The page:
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On the association of cell phone exposure with childhood behaviour
  1. Madhuri Sudan1,
  2. Leeka Kheifets1,
  3. Onyebuchi A Arah1,2,
  4. Jørn Olsen1,3
  1. 1Department of Epidemiology, The Fielding School of Public Health, University of California, Los Angeles, California, USA
  2. 2Department of Public Health, Academic Medical Center, University of Amsterdam, Amsterdam, The Netherlands
  3. 3The Danish Epidemiology Science Centre, Institute of Public Health, University of Aarhus, Aarhus, Denmark
  1. Correspondence to Dr Madhuri Sudan, Department of Epidemiology, UCLA Fielding School of Public Health, 650 Charles E. Young Dr. South, Los Angeles, CA 90095-1772, USA; msudan{at}ucla.edu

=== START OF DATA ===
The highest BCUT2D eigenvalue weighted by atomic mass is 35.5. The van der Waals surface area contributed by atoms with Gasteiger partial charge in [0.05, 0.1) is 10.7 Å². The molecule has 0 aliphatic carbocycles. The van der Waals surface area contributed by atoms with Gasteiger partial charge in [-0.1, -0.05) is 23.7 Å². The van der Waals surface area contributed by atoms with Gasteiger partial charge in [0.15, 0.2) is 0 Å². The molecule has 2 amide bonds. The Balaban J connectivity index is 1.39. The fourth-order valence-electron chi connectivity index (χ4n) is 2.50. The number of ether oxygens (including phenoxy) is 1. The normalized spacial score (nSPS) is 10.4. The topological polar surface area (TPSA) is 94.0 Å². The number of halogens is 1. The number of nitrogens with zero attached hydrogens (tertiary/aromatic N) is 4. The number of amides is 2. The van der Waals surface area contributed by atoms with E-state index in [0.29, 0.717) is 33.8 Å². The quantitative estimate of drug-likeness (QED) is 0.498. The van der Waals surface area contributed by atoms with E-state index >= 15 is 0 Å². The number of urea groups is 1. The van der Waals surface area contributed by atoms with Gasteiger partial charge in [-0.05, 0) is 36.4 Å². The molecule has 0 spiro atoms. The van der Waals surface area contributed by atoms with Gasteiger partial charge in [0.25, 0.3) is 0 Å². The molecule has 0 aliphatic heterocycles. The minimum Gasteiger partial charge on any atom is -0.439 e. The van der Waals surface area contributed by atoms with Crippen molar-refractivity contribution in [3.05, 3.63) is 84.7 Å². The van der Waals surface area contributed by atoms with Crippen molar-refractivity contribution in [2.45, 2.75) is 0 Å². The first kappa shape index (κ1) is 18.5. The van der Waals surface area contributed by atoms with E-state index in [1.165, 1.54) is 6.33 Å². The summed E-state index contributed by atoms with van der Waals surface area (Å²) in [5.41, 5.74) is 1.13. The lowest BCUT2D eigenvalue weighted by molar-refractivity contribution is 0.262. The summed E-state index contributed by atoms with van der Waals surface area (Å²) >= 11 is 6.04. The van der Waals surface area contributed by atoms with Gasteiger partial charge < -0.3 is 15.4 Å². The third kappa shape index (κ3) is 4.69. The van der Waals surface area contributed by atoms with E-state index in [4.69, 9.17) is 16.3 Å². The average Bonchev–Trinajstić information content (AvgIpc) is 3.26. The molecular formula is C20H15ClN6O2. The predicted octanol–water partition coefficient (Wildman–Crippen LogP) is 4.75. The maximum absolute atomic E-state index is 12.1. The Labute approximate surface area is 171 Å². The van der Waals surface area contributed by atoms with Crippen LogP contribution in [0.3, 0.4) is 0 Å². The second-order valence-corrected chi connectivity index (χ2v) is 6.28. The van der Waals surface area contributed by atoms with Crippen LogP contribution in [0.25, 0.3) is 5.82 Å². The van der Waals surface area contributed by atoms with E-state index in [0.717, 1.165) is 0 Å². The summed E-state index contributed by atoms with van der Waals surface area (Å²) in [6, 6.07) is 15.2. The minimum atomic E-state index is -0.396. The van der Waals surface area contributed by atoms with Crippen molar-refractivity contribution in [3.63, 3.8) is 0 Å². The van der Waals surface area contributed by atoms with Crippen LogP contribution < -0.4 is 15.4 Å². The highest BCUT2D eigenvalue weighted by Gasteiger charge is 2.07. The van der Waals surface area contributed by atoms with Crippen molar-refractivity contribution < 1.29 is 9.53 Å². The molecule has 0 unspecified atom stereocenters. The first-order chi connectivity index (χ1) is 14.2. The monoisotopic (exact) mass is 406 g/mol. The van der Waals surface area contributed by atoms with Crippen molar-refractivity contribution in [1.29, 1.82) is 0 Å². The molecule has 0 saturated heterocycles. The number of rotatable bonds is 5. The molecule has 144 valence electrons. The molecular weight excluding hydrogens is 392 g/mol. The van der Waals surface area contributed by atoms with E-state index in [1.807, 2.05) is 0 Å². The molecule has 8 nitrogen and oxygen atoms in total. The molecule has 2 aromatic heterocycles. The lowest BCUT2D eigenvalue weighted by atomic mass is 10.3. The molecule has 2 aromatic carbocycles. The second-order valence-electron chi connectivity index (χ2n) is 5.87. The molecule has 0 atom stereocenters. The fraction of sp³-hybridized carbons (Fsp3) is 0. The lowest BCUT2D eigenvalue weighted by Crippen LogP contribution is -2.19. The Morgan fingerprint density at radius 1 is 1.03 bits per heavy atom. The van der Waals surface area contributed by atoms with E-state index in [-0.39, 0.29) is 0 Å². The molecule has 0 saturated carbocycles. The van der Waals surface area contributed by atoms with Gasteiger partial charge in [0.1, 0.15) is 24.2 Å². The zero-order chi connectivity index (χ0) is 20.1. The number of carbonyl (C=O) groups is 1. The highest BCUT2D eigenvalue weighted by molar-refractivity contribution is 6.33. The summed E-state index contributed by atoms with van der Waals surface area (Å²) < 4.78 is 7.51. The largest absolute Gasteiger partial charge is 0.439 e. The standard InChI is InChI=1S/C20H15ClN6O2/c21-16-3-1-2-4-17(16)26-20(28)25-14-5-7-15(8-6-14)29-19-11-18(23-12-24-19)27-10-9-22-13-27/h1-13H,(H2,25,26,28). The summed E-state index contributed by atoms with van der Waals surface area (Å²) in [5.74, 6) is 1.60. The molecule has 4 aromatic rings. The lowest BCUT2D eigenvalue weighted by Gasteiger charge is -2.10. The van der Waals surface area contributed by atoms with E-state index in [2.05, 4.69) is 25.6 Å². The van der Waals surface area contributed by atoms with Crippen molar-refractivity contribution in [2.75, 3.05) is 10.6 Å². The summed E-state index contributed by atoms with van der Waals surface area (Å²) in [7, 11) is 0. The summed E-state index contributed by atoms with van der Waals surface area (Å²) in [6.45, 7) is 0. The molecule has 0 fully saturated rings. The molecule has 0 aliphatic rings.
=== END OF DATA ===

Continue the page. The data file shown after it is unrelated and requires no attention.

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We were pleased to read the paper by Guxens et al,1 which examined the association of prenatal cell phone and cordless phone use with behavioural problems in children. We are encouraged to see new research on this topic, but would like to point out several limitations in that study.

The authors concluded that they did not find an association between prenatal cell phone use and behavioural problems in children, and that their findings differed from associations in the Danish National Birth Cohort (DNBC) as reported by Divan et al.2 ,3 These conclusions overlook Guxens et al's small sample size of 2529 and much smaller number of exposed cases. The …

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